What Are The Symptoms Of Highway Hypnosis?
You’ve probably heard of the common term for highway hypnosis, white line fever. Highway hypnosis happens when we are driving a monotonous route, and our brain gradually slips into a semi-conscious autopilot state. After we have been driving in a hypnotized state, we can suddenly arrive at our destination safely with no recollection of having consciously driven there.
“Highway hypnosis, also known as white line fever, is an altered mental state in which a person can drive a car, truck, or other automobile great distances, responding to external events in the expected, safe, and correct manner with no recollection of having consciously done so”. – Weiten, Wayne (2003). Psychology Themes and Variations (6th ed.). Belmont, California: Wadsworth/Thomas Learning.
Highway hypnosis vs driver fatigue
In a highway hypnosis state, the brain takes over all the automatic tasks that are involved in driving the vehicle while our minds wander away to distant places. It’s different from driver fatigue because although the driver may feel a little drowsy, the brain is still acting in a state of automaticity that allows the driver to operate the vehicle safely under normal circumstances. With driver fatigue, the brain doesn’t have automaticity, as the body and brain fall into a sleep state while you drive.
WIth highway hypnosis, the subconscious mind takes over driving tasks, but with driver fatigue, that simply doesn’t happen. Driving tired can make us susceptible to highway hypnosis.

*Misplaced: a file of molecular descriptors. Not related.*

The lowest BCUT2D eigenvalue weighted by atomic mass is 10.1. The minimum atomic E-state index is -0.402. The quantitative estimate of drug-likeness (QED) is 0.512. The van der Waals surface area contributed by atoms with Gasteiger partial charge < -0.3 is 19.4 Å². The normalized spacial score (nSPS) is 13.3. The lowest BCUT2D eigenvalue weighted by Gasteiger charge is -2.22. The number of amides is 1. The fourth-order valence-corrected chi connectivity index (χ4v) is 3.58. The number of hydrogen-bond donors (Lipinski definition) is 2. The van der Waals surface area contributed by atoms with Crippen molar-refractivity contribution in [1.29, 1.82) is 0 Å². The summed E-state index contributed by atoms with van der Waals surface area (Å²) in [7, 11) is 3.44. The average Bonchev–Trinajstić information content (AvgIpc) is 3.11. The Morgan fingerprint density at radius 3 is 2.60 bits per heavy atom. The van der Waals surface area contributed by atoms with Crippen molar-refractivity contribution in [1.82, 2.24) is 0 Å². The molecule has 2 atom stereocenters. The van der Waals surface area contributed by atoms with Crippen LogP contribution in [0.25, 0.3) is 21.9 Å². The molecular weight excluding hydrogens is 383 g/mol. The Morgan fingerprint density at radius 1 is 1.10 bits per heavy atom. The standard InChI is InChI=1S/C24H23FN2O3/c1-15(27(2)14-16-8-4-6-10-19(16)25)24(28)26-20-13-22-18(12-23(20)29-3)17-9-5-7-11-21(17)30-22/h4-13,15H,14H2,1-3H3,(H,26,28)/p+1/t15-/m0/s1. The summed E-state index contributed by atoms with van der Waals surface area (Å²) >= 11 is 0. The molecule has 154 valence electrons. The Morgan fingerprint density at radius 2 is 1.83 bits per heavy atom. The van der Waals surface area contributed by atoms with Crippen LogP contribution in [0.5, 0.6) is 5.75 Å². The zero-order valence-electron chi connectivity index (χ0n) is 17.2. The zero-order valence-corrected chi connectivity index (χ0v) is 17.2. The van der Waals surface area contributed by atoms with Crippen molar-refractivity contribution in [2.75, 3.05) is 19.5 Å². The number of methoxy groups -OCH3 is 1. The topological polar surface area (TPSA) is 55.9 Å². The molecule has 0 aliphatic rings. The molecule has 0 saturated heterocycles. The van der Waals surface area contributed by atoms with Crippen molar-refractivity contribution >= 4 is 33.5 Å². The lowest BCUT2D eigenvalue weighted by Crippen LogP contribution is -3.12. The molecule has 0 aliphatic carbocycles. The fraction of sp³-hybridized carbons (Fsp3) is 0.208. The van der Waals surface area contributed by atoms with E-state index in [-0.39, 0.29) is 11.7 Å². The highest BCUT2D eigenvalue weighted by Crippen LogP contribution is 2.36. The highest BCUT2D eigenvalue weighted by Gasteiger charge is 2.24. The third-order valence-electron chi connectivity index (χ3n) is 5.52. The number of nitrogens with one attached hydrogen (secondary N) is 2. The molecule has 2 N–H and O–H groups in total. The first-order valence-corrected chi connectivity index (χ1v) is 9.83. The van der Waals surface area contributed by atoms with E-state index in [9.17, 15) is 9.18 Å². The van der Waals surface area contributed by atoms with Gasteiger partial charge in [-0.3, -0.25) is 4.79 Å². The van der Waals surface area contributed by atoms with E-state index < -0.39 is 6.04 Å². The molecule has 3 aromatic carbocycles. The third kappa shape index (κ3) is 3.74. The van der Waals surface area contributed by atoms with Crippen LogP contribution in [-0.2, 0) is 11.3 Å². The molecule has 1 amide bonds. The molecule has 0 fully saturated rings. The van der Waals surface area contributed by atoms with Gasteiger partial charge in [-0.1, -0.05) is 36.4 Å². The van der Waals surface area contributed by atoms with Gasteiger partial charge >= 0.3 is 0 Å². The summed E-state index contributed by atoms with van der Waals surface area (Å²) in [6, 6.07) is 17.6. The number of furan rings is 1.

Is highway hipnosis dangerous?
When your brain is auto-piloting down the highway in a state of highway hypnosis, it’s pretty good at performing the little tasks that go into driving a vehicle.
However, when something ordinary pops up, like a moose making a poorly timed decision to cross the road, your highway hypnotized brain won’t be able to react with the speed and certainty that your fully present, conscious brain would. In the USA alone, more than 100,000 accidents have been attributed to highway hypnosis.
Here are 5 signs of highway hypnosis as well as what you can do to avoid it.
1. You are on a monotonous stretch of highway.
According to a 2003 study, if you are on a monotonous stretch of highway, you are more likely to fall into a state of highway hypnosis. Sometimes highway hypnosis can happen within 20 minutes on a monotonous road.
2. You are feeling dazed, dull, or drowsy.
If you are bored, tired, and/or having trouble keeping your eyelids open, it’s time to pull over and take a break. An RV has most of the amenities of home, so rest and relax as often as you need to.
3. Your thoughts are wandering.
If your thoughts are wandering to anywhere but the road you are driving, you may be in danger of highway hypnosis. It’s a good time to take a break, open a window, or put on a new playlist.
4. You don’t recall the drive to different points along your trip.
If you are arriving at points along your route, and you don’t recall driving there, you are already in a state of highway hypnosis. You need to take a good break and either have a rest or some light exercise.
5. You are unintentionally driving faster than usual.
Sometimes while in a state of highway hypnosis, we can become heavier on the gas pedal than we normally would be. You may check the speedometer and find you are unconsciously going way faster than you normally drive. The results can be disastrous.